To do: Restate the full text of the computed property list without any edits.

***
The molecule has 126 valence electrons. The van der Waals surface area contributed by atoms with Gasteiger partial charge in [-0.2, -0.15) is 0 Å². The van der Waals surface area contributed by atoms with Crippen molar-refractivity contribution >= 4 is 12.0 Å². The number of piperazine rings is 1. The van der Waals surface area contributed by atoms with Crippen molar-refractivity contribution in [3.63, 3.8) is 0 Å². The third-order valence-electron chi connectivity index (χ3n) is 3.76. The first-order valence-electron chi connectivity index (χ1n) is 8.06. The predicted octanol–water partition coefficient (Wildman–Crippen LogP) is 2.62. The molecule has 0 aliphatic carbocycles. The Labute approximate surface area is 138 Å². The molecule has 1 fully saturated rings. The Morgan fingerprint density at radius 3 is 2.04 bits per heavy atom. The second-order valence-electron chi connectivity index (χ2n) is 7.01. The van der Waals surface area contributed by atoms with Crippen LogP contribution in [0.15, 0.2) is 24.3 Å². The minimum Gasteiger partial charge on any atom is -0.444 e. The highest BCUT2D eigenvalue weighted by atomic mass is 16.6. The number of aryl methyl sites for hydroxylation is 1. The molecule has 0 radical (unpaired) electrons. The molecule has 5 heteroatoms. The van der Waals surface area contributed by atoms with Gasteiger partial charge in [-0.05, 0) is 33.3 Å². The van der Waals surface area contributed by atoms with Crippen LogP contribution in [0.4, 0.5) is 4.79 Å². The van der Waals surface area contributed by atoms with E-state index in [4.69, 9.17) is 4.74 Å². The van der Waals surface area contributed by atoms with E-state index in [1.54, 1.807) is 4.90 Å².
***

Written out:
The molecule has 126 valence electrons. The van der Waals surface area contributed by atoms with Gasteiger partial charge in [-0.2, -0.15) is 0 Å². The van der Waals surface area contributed by atoms with Crippen molar-refractivity contribution >= 4 is 12.0 Å². The number of piperazine rings is 1. The van der Waals surface area contributed by atoms with Crippen molar-refractivity contribution in [3.63, 3.8) is 0 Å². The third-order valence-electron chi connectivity index (χ3n) is 3.76. The first-order valence-electron chi connectivity index (χ1n) is 8.06. The predicted octanol–water partition coefficient (Wildman–Crippen LogP) is 2.62. The molecule has 0 aliphatic carbocycles. The Labute approximate surface area is 138 Å². The molecule has 1 fully saturated rings. The Morgan fingerprint density at radius 3 is 2.04 bits per heavy atom. The second-order valence-electron chi connectivity index (χ2n) is 7.01. The van der Waals surface area contributed by atoms with Crippen LogP contribution in [0.15, 0.2) is 24.3 Å². The minimum Gasteiger partial charge on any atom is -0.444 e. The highest BCUT2D eigenvalue weighted by atomic mass is 16.6. The number of aryl methyl sites for hydroxylation is 1. The molecule has 0 radical (unpaired) electrons. The molecule has 5 heteroatoms. The van der Waals surface area contributed by atoms with Gasteiger partial charge in [-0.05, 0) is 33.3 Å². The van der Waals surface area contributed by atoms with Crippen LogP contribution in [0.4, 0.5) is 4.79 Å². The van der Waals surface area contributed by atoms with E-state index in [4.69, 9.17) is 4.74 Å². The van der Waals surface area contributed by atoms with E-state index in [1.54, 1.807) is 4.90 Å².